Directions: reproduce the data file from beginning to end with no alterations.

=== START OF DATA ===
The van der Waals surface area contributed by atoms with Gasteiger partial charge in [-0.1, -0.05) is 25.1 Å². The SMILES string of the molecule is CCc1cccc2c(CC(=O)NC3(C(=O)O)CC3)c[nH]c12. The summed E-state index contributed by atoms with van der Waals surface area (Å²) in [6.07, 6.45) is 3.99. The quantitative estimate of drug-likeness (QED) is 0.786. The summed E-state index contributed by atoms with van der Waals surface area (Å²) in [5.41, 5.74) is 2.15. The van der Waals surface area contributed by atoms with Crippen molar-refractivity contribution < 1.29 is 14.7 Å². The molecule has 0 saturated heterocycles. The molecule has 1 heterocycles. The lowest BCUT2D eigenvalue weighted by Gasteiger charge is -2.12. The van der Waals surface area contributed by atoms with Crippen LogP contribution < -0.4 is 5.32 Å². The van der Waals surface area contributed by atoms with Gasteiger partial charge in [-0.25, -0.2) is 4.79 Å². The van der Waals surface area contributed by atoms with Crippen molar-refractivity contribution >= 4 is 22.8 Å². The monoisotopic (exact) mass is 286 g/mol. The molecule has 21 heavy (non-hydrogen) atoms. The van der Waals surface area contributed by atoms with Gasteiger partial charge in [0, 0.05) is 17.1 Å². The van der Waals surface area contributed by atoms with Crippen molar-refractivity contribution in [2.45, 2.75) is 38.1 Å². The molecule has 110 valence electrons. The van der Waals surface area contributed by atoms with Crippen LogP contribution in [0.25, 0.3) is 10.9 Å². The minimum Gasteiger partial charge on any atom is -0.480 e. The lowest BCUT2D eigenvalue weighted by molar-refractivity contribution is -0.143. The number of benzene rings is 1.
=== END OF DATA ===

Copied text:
The van der Waals surface area contributed by atoms with Gasteiger partial charge in [-0.1, -0.05) is 25.1 Å². The SMILES string of the molecule is CCc1cccc2c(CC(=O)NC3(C(=O)O)CC3)c[nH]c12. The summed E-state index contributed by atoms with van der Waals surface area (Å²) in [6.07, 6.45) is 3.99. The quantitative estimate of drug-likeness (QED) is 0.786. The summed E-state index contributed by atoms with van der Waals surface area (Å²) in [5.41, 5.74) is 2.15. The van der Waals surface area contributed by atoms with Crippen molar-refractivity contribution < 1.29 is 14.7 Å². The molecule has 0 saturated heterocycles. The molecule has 1 heterocycles. The lowest BCUT2D eigenvalue weighted by Gasteiger charge is -2.12. The van der Waals surface area contributed by atoms with Crippen LogP contribution < -0.4 is 5.32 Å². The van der Waals surface area contributed by atoms with Gasteiger partial charge in [-0.25, -0.2) is 4.79 Å². The van der Waals surface area contributed by atoms with Crippen molar-refractivity contribution >= 4 is 22.8 Å². The monoisotopic (exact) mass is 286 g/mol. The molecule has 21 heavy (non-hydrogen) atoms. The van der Waals surface area contributed by atoms with Gasteiger partial charge in [0, 0.05) is 17.1 Å². The van der Waals surface area contributed by atoms with Crippen molar-refractivity contribution in [2.45, 2.75) is 38.1 Å². The molecule has 110 valence electrons. The van der Waals surface area contributed by atoms with Crippen LogP contribution in [0.25, 0.3) is 10.9 Å². The minimum Gasteiger partial charge on any atom is -0.480 e. The lowest BCUT2D eigenvalue weighted by molar-refractivity contribution is -0.143. The number of benzene rings is 1.